Gitanjali by Rabindranath Tagore.

Gitanjali (গীতাঞ্জলি) is a collection of poems by the Bengali poet Rabindranath Tagore (রবীন্দ্রনাথ ঠাকুর) and it was first published on the 14th August 1910 - this Bengali edition contained 157 poems; the English edition (1912), translated by Tagore himself in prose, contains 103. 

Rabindranath Tagore.
The title, Gitanjali, literally means 'song offerings' ('Gita' meaning 'song' and 'anjali' meaning 'offerings'), and these short poems are offerings to God on the subjects of nature and humanity; for this he was awarded the Nobel prize for Literature in 1913 (the first non-European to do so) and he was knighted in 1915 (he renounced this in 1919 however in response to the Jallianwala Bagh massacre in which British Indian Army shot at those taking part in the Baisakhi celebrations. The British government stated 379 had been killed, the  Indian National Congress suggest it was 1,000).

Here's the 1ˢᵗ poem or song (translated in prose, as I say):
Thou hast made me endless, such is thy pleasure. 
This frail vessel thou emptiest again and again, and fillest it ever with fresh life. 
This little flute of a reed thou hast carried over hills and dales, and hast breathed through it melodies eternally new. 
At the immortal touch of thy hands my little heart loses its limits in joy and gives birth to utterance ineffable. 
Thy infinite gifts come to me only on these very small hands of mine. Ages pass, and still thou pourest, and still there is room to fill.
One of my favourites is the 19ᵗʰ -
If thou speakest not I will fill my heart with thy silence and endure it. I will keep still and wait like the night with starry vigil and its head bent low with patience.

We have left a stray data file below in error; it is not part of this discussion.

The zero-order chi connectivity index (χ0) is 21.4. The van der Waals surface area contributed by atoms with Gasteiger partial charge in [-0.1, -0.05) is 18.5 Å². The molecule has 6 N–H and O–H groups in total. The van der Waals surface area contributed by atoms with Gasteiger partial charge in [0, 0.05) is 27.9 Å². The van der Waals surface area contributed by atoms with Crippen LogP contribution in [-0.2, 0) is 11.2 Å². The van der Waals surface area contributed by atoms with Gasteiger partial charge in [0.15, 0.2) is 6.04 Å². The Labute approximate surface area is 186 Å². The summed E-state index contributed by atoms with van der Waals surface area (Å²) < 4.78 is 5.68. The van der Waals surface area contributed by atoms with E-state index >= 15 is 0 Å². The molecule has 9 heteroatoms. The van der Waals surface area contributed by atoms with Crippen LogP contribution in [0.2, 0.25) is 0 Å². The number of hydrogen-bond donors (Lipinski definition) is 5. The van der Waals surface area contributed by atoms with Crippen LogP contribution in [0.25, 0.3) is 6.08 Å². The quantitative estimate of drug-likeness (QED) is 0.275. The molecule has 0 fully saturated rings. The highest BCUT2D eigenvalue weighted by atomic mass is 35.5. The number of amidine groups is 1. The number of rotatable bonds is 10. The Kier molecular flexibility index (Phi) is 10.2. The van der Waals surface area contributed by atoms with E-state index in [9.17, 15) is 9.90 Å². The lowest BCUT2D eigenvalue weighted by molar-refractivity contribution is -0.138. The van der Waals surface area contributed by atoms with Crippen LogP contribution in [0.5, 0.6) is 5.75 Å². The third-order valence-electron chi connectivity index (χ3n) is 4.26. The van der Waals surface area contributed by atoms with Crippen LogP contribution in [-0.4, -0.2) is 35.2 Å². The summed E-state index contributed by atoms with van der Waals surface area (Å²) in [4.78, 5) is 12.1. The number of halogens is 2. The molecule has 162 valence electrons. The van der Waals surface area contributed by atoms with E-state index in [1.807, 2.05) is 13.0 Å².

The morning will surely come, the darkness will vanish, and thy voice pour down in golden streams breaking through the sky. 
Then thy words will take wing in songs from every one of my birds' nests, and thy melodies will break forth in flowers in all my forest groves.
Another favourite - the 24ᵗʰ-
If the day is done, if birds sing no more, if the wind has flagged tired, then draw the veil of darkness thick upon me, even as thou hast wrapt the earth with the coverlet of sleep and tenderly closed the petals of the drooping lotus at dusk. 
From the traveller, whose sack of provisions is empty before the voyage is ended, whose garment is torn and dustladen, whose strength is exhausted, remove shame and poverty, and renew his life like a flower under the cover of thy kindly night. 
I also loved the 35ᵗʰ -
Where the mind is without fear and the head is held high; 
Where knowledge is free; 
Where the world has not been broken up into fragments by narrow domestic walls; 
Where words come out from the depth of truth; 
Where tireless striving stretches its arms towards perfection; 
Where the clear stream of reason has not lost its way into the dreary desert sand of dead habit; 
Where the mind is led forward by thee into ever-widening thought and action— 
Into that heaven of freedom, my Father, let my country awake.
Finally, one more - the 81ˢᵗ -
On many an idle day have I grieved over lost time. But it is never lost, my lord. Thou hast taken every moment of my life in thine own hands. 
Hidden in the heart of things thou art nourishing seeds into sprouts, buds into blossoms, and ripening flowers into fruitfulness. 
I was tired and sleeping on my idle bed and imagined all work had ceased. In the morning I woke up and found my garden full with wonders of flowers. 
There is much joy and peace to be found in Tagore's Gitanjali; it is stirring, profound, and one read of it is not enough. I've already read it twice since the weekend, and I'm not alone - W. B. Yeats, in his introduction to the English version of the poems, quotes a Bengali Doctor as saying, "I read Rabindranath every day, to read one line of his is to forget all the troubles of the world." Many reviewers on Goodreads say the same - these poems are to be absorbed as well as simply read. I think this was an excellent introduction to Rabindranath Tagore, and I do plan on reading some of his other works as soon as I can!

To finish, three illustrations from the 1918 edition by Nandalal Bose and Abanindranath Tagore:





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Further Reading

Comments

  1. I like Tagore and I like your post! :)

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    1. Thank you - I appreciate that, I don't find it easy to write about books of poetry! :)

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